He made a cameo appearance in the medical drama St. Elsewhere (Season 3, Episode 15, “Bye, George”, January 9, 1985). He limps to the hospital desk and says that he has suffered a jogging injury, but Dr. Fiscus (played by Howie Mandel) refuses to believe that he is the governor.
Soon after his loss in the 1988 Presidential election to George H.W. Bush, the so-called ‘Massachusetts Miracle’ of prosperity also went bust, and Dukakis was little more than a ‘lame duck’ governor for his final two years in office. At the close of his tenure, Massachusetts was mired deeply in debt facing a budget shortfall of more than $1.5 billion.
Using the phenomenon termed the “Massachusetts Miracle” to promote his campaign, Dukakis sought the Democratic Party nomination for President of the United States in the 1988 elections, prevailing over a primary field which included Jesse Jackson, Richard Gephardt, Gary Hart and Al Gore, among others. Dukakis’s success at the primary level has been largely attributed to John Sasso, his campaign manager. Sasso, however, was among two aides dismissed (Paul Tully was the other one) when a video showing plagiarism by rival candidate Joseph Biden (D-Delaware) was made public and an embarrassed Biden was forced to withdraw from the race. This situation got uglier when Tully implied that it was Dick Gephardt’s campaign (as opposed to Dukakis’s campaign) that actually passed along the damaging information on Biden.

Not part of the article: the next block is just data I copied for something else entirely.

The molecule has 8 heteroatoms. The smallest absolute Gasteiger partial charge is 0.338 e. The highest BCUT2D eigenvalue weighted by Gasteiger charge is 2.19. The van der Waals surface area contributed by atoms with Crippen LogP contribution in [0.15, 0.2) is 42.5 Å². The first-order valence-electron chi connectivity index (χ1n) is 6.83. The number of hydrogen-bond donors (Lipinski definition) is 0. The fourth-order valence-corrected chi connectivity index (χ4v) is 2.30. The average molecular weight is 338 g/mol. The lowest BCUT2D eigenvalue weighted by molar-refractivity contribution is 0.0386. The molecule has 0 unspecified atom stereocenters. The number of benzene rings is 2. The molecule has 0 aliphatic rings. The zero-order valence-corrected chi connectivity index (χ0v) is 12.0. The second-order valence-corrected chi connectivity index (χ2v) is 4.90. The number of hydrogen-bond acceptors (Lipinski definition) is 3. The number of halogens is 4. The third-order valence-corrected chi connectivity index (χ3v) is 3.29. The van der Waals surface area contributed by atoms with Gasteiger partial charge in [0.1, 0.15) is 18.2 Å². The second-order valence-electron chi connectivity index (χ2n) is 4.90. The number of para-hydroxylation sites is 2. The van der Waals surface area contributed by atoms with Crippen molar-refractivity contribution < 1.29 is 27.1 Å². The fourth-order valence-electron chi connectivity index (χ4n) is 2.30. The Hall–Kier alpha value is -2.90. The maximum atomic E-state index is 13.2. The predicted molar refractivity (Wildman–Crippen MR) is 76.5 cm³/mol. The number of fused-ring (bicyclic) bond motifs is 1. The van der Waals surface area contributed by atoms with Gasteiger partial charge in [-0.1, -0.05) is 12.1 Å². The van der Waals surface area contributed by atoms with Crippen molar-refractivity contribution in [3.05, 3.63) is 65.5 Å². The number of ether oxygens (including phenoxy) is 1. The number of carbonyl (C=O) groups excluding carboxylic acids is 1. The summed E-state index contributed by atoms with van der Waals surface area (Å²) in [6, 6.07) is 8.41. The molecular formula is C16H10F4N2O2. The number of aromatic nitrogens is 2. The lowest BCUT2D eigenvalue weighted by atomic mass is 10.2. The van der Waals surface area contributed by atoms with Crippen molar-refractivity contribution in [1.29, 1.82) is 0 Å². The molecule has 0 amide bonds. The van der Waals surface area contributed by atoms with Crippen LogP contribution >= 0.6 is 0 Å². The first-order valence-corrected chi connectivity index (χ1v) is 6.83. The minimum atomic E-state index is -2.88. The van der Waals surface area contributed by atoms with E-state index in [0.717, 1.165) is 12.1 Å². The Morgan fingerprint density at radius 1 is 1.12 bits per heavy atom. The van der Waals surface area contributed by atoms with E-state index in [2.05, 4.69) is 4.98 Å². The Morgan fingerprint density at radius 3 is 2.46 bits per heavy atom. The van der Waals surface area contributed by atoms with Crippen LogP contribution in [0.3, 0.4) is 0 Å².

Despite the claims that Dukakis always “turned the other cheek”, he did run a particularly effective commercial against rival Dick Gephardt that featured a tumbler doing somersaults while the announcer said, “Dick Gephardt has been flip flopping over the issues”. Dukakis finished third in the Iowa caucuses and then became the first candidate to ever win a contested New Hampshire primary by more than ten points with Gephardt finishing second. Dukakis finished first in Minnesota and second in South Dakota before winning five states on March 8, 1988, the ''Super Tuesday'' primaries. As his competition continued to fade, Dukakis wound up with a seven week stretch of one on one elections between himself and civil rights leader Jesse Jackson. Dukakis lost the Michigan caucus to Jackson but then prevailed by margins of two to one in Wisconsin, New York, Pennsylvania, Ohio, California, and New Jersey, clinching the nomination on June 7, 1988.